To perfect Cures on Books, as well as Meni
Nor is this work the least : You well may give
To Men new Vigour, who make Stones to live.
Through You, the Danes ( their short Dominion loft)
A longer Conquest than the Saxons boast.
STONE-HENGE, once thought a Temple, you have found
A Throne, where Kings, our earthly Gods, were crown'd;.
Where by their wond'ring Subjects they were seen,
Joy'd with their Stature, and their Princely Mien,
Our Sovereign here above the rest might stand,
And here be chose again to rule the Land.
These Ruins shelter'd once His Sacred Head;
When He from Wor'fter's fatal Battle fled ;
Watch'd by the Genius of this Royal Place,
And mighty Visions of the Danila Race.
His Refuge, then, was for a Temple shown :
Rut, He restor'd, 'tis now become a Throne.
To the Lady CASTLEMAIN, upon her
encouraging his first Play. : A
S Seamen, Shipwreck'd on some happy Shore;
Discover Wealth in Lands unknown before ;
And, what their Art had labour'd long in vain,
By their Misfortunes happily obtain :
So my much-env'd Muse, by Storms long tost,
Is thrown upon your hospitable Coast,
And finds more favour by her ill Success,
Than she cou'd hope for by her Happiness.
Once Cato's Virtue did the Gods oppose;
While they the Victor, he the Vanquish'd chose :
have done what Gato cou'd not do,
To choose the Vanquish'd, and restore him too.
Let others still Triumph, and gain their Cause
By their Deserts, or by the World's Applause ;
Let Merit Crowns, and Justice Laurels give,
But let me happy by your Pity live:
True Poets empty Fame and Praise despise,
Fame is the Trumpet, but your Smile the Prize..
You sit above, and see vain Men below
Contend for what you only can bestow :
But those great Actions, others do by chance,
Are, like your Beauty, your Inheritance :
So great a Soul, fuch Sweetness join'd in one,
Cou'd only spring from noble Grandison.
You, like the Stars, not by Reflexion bright,
Are born to your own Heav'n, and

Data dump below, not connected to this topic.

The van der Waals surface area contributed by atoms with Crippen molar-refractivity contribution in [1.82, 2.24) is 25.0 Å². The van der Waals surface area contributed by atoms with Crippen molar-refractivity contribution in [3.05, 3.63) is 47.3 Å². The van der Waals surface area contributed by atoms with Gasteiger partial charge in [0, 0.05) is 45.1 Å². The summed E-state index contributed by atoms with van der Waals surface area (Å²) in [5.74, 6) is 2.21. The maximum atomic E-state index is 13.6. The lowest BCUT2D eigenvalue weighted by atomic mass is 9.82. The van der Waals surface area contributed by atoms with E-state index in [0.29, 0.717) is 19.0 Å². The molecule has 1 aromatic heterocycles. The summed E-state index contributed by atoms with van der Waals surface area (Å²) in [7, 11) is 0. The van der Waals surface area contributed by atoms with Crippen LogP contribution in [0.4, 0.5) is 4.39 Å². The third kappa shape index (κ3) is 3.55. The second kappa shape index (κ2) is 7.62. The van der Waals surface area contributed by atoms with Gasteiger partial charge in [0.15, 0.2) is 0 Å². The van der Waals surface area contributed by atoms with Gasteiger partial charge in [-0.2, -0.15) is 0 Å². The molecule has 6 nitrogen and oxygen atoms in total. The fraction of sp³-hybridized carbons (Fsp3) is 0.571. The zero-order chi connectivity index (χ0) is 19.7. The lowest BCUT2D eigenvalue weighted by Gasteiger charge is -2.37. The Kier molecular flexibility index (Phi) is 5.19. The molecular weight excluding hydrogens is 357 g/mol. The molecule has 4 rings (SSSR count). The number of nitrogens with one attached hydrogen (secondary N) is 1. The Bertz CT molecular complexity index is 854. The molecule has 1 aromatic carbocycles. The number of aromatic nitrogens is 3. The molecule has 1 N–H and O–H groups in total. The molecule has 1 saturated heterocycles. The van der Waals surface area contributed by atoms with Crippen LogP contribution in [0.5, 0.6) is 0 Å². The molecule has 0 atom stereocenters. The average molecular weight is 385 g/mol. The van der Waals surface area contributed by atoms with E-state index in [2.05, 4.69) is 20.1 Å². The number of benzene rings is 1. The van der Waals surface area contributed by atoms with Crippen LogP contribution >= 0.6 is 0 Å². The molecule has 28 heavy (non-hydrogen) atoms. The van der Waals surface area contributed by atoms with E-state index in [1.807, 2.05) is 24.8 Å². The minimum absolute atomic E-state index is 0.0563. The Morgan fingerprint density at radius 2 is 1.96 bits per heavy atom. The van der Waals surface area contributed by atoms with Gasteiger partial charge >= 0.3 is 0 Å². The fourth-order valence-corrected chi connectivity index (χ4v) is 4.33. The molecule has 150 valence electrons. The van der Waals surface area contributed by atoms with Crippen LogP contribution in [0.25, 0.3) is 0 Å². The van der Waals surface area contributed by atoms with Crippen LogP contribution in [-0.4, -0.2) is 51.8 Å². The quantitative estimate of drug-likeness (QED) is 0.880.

your own Light;
Like them are good, but from a nobler Cause,
From your own Knowledge, not from Nature's Laws.
Your Pow'r you never use, but for Defence,
To guard your own, or others Innocence :
Your Foes are such, as they, not you, have made,
And Virtue may repel, tho' not invade.
Such Courage did the antient Heroes show,
Who, when they might prevent, wou'd wait the Blow :
With such assurance as they meant to say,
We will o'ercome, but fcorn the safest way.
What further fear of danger can there be ?
Beauty, which captives all things, sets me free.
Pofterity will judge by my Success,
I had the Grecian Poet's Happiness,
Who, waving Plots, found out a better way ;
Some God descended, and preserv'd the Play.
When first the Triumphs of your Sex were sung
By those old Poets, Beauty was but young,
And few admir'd the native Red and White,
'Till Poets dress’d them up, to charm the fight :
So Beauty took on trust, and did engage
For Sums of Praises 'till she came to Age.
But this long-growing Debt to Poetry
You justly, Madam, have discharg'd to me,
When your Applause and Favour did infuse.
New Life to my condemn'd and dying Muse.
To my Honoured Friend Sir ROBERT
HOWARD, on his Excellent Poems.
S there is Mufick uninform’d by Art
In those wild Notes, which with a merry Heart The Birds in unfrequented Shades express, Who, better taught at home, yet please us less : So in your Verse a native Sweetness dwells, Which shames Composure, and its Art excells.